I watched 47 new movies in May, plus watched a season of a TV show. This was quite a bit more movies than last month, and more in line with what I tend to watch.
During May I completed seeing all 1,000 films on the They Shoot Pictures Don’t They list. You can read more about that in this post.
With that time freed up, and with having a few days of vacation where the weather kept me inside, I also finished off the 2014 Empire 301 Best Movies list and the 2010 Empire 100 Best World Films list.
I am now working on Roger Ebert’s list of Great Films. He has a total of 374. As of this writing I have 11 left to see. One of them is a four DVD collection that I will have to get from Netflix, along with a few others Netflix will need to send me, so I am unsure if I will finish off this list in June.
While waiting for DVDs to complete the Ebert list I will probably work on Empire’s 2008 list of the Top 500 Films of all time. I have 23 of those left to see. Completing this list may present a challenge – the film The Company of Men (1997) is no longer available from Netflix. I could stream it from Amazon for a few bucks, but I’m not so focused on completing this list that I can’t wait until an opportunity to see the movie for free presents itself. If months go by with no other way to see it, though, I may change my mind.
Here are the 47 new movies I saw in May. Highlighted films are ones to which I would give at least three stars out of five.
TSPDT (14): O Lucky Man! (1973), Still Life (2006), The Threepenny Opera (1931), Silent Light (2007), Mauvais Sang (1986), Two English Girls (1971), Broadway Danny Rose (1984), Twin Peaks: Fire Walk with Me (1992), The Last Detail (1973), To Live (1994), Dodes’ka-den (1970), Gregory’s Girl (1981), A Better Tomorrow (1986), The Loneliness of the Long Distance Runner (1962)
Empire (7): Dead Man’s Shoes (2004), Waltz with Bashir (2008), Devdas (2002), Ten Canoes (2006), A Prophet (2009), Leningrad Cowboys Go America (1989), Zulu (1964)
Ebert (20): A Sunday in the Country (1984), Baraka (1992), Cabiria (1914), Diary of a Lost Girl (1929), Santa Sangre (1989), Heart of Glass (1976), Leon Morin, Priest (1961), Gates of Heaven (1978), Ballad of Narayama (1958), Pixote (1981), My Uncle Antoine (1971), Samurai Rebellion (1967), Victim (1961), The Grey Zone (2001), 3 Women (1977), My Dinner with Andre (1981), The Man Who Laughs (1928), La Ceremonie (1995), Pale Flower (1964), Richard III (1995)
Other Movies (6): Avengers: Age of Ultron (2015), Elevator to the Gallows (1958), Teen Beach Movie (2013), Only Lovers Left Alive (2014), The Congress (2014), The Madness of King George (1994)
TV (1): Daredevil (2015)
Avengers: Age of Ultron (2015): When you make a film as great as the first Avengers there's not much place to go but down when it comes to the sequel. While Age of Ultron is still entertaining, it's definitely a notch below the first one. The biggest problem is it just doesn't have a good enough villain, or at least the presentation of the villain just didn't work well enough. The quieter scenes are the best part of this film. We learn more about Hawkeye and Black Widow especially. In addition, at least one other character from each of the movie franchises appeared, giving some continuity. There did seem to be places where things felt rushed, as if scenes had been cut. It makes me wonder if there might be an extended edition released at some point. 4 stars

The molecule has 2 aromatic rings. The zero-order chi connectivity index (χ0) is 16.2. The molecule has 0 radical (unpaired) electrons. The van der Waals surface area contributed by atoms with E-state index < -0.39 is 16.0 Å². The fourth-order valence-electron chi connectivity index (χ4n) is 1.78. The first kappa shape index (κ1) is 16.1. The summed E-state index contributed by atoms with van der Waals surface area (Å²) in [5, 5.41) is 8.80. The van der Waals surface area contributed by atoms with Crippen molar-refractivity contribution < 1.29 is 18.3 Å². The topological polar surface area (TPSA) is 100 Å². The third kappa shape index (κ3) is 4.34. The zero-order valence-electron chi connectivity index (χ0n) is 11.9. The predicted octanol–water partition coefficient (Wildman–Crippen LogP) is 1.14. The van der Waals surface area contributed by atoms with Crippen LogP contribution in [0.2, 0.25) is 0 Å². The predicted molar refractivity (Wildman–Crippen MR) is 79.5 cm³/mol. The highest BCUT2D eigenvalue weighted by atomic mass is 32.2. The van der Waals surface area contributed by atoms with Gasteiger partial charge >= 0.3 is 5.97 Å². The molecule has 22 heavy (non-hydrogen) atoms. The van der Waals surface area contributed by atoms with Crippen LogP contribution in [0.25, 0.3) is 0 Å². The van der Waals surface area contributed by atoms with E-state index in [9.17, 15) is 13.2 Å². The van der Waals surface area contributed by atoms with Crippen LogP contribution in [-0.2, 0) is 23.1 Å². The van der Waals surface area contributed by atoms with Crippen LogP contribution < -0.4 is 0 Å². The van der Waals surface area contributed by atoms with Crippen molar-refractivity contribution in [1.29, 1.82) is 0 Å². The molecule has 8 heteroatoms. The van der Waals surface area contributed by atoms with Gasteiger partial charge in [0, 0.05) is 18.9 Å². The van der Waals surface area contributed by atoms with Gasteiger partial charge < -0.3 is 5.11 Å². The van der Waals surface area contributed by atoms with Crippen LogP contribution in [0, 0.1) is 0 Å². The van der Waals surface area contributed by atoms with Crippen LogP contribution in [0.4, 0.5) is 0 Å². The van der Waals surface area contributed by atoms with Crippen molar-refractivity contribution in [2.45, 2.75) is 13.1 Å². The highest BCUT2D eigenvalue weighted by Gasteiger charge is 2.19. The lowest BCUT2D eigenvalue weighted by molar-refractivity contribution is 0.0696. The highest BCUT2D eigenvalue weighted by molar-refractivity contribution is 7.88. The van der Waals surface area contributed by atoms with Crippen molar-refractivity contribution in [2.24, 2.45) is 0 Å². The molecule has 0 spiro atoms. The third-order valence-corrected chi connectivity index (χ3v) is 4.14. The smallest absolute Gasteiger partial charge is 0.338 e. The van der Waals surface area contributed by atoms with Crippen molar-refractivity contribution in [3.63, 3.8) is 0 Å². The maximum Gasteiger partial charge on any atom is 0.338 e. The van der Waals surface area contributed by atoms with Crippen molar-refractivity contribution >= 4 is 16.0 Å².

O Lucky Man! (1973) – A three hour long ego trip for Malcolm McDowell. It’s unfocused and at times seems as if he’s trying to make his own Monty Python film. 2.5 stars
Still Life (2006) – Separate, somewhat slow moving stories sort of like what the director did for his more recent film A Touch of Sin. 3 stars
The Threepenny Opera (1931) – Mack the Knife…in German. The earliness of this film makes for some problems with sound and staging. 2.5 stars
Silent Light (2007) – Ten minutes of plot in 2 hours 10 minutes of movie. There are some nice shots, but it takes a lot more than that to make a movie. 1 star
Mauvais Sang (1986) – Literally “bad blood”. Very unfocused early crime/romance film from Leos Carax. 1 star
Two English Girls (1971) – A Frenchman is attracted to two sisters that he meets when travelling to
England. Various complications ensue in romancing
first one then the other. How do you say
“dysfunctional relationships” in French?
Broadway Danny Rose (1984) – A tall tale about a man who is supposedly the greatest Broadway promoter of all time. He gets mixed up with gangsters. A mostly one joke movie with not enough other content to fill out its short running time. 2 stars
The Last Detail (1973) – Two experienced Navy men escort a young convict to a Naval prison. Along the way they decide to let him live a little bit of life before he’s incarcerated. 3 stars
To Live (1994) – Another Zhang Yimou and Gong Li pairing. This one has elements of noir (abused young wife has young man fall in love with her and they decide to try to kill her husband), but at the same time it’s an examination of social mores in
China at the time the film is
set. 3 stars
Dodes’ka-den (1970) – A different kind of movie from Kurosawa. It’s an ensemble piece on a bunch of people who live on or next to a dump. We see their interactions, secrets, etc. 3 stars